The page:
Outsmarting a Deere
Nothing can stop a homesteader with a skid steer. Piles of snow, mountains of manure, hills of gravel—all are easily handled with the help of a skid steer. It’s an essential tool on homesteads that require more work than one or two people alone can perform. However, if your skid steer won’t start you have a problem. If your skid steer is a John Deere 240, you’ve got a major problem.
The foot of new snow and the pale pink glow of the winter sun lent a sense of calm to the rising Sunday morning. After sipping our coffee in the quiet of the morning, Wayne set out for the shed to start the skid steer. With two long driveways on the property, it was going to get a workout.
A few minutes after he left, Wayne returned with bad news. The skid steer wouldn’t start.
When he attempted to start it, he heard a grinding sort of noise, and when he investigated further he noticed a burnt odor. The starter was out. As he stood by the now empty coffee pot explaining the problem, I came up with a perfect solution. Just replace the starter. Sometimes, I amaze myself.
Wayne looked annoyed at my suggestion. Apparently, it was obvious the starter needed to be replaced. The problem was getting to the starter in order to take it out. This was the real challenge, because John Deere didn’t make replacing the starter an easy proposition.
The lift arms, commonly called the boom, cover the side access panel when in the down position on a John Deere 240. To make matters worse, the starter on this particular model is tucked well forward, towards the underside of the cab, so that even someone with small hands can’t get a wrench or socket on the mounting bracket. In order to lift the boom to access the starter, you have to start the skid steer. If the starter isn’t working you cannot start the skid steer. Immediately, that calm Sunday morning evaporated into a conundrum.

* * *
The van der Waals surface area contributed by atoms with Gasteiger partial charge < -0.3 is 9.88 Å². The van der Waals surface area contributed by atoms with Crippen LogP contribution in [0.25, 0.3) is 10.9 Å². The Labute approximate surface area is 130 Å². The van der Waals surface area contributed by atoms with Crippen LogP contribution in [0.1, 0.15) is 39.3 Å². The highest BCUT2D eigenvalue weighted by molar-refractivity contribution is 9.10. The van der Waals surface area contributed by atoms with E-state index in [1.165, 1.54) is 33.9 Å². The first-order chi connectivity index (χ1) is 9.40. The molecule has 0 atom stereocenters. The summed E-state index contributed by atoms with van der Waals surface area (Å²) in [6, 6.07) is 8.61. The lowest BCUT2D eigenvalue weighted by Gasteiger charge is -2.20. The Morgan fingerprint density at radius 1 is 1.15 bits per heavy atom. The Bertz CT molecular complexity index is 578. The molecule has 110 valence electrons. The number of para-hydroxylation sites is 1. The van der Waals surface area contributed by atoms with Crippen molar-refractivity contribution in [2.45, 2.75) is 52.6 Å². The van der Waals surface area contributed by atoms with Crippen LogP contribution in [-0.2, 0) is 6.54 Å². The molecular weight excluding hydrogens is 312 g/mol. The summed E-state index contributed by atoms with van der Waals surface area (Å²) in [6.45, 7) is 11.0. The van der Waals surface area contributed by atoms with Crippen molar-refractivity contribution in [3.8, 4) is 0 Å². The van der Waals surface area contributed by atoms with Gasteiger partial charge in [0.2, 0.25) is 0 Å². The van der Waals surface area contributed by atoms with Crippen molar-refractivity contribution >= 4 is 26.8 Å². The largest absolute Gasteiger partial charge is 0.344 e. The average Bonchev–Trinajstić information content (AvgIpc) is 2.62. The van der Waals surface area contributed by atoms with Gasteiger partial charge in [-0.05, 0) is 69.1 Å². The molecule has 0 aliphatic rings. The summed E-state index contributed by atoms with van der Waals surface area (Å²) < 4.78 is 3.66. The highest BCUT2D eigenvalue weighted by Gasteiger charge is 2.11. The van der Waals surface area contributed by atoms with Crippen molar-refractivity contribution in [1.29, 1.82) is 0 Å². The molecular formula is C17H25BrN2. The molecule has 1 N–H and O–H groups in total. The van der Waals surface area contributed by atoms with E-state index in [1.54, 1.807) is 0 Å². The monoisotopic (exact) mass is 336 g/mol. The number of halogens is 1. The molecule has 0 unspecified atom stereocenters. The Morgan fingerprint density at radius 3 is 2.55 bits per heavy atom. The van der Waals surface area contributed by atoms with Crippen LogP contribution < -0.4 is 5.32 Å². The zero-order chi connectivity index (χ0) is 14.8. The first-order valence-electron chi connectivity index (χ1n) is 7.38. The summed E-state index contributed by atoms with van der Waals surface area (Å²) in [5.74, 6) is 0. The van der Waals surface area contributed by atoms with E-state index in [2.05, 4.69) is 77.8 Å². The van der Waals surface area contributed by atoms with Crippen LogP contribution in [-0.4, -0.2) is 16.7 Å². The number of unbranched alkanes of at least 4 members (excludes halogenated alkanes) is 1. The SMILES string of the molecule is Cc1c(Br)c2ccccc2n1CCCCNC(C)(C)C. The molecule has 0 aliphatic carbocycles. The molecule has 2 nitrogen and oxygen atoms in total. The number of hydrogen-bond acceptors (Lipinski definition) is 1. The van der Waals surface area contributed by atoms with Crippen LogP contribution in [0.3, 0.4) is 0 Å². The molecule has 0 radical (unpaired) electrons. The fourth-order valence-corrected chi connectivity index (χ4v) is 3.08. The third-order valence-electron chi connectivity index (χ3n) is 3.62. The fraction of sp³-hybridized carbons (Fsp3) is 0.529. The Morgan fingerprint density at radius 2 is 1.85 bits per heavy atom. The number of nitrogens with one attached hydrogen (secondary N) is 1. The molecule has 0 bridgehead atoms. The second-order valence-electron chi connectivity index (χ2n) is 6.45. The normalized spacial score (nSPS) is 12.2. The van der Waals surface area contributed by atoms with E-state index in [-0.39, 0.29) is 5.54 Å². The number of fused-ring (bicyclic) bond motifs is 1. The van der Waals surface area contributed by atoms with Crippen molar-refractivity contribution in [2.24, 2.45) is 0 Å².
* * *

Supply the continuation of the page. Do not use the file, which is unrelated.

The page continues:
We briefly considered calling the John Deere dealer to come and haul it to the shop, but after considering that the cost would likely be north of $800, we put that idea at the very bottom of the list of possible solutions. There had to be a way to get at that starter.
As we were trying to figure out how to outsmart an inanimate object, it occurred to me to ask what the dealer would do to lift the boom. Wayne thought they probably had a special tool to lift the boom externally. Probably something that would hook into the hydraulic system. So once again, I made the obvious suggestion. Just hook into the hydraulic system with something else. I could see him thinking as the light came on.
“You’re brilliant,” he said. Sometimes, I amaze everyone.
Instead of having the dealer come and get the skid steer, Wayne used a hydraulic hose to raise the boom. One end of the hose went into one of the skid steer’s lift hoses, the other end went to a 6080 Allis Chalmers, but any vehicle with a hydraulic system will do the trick.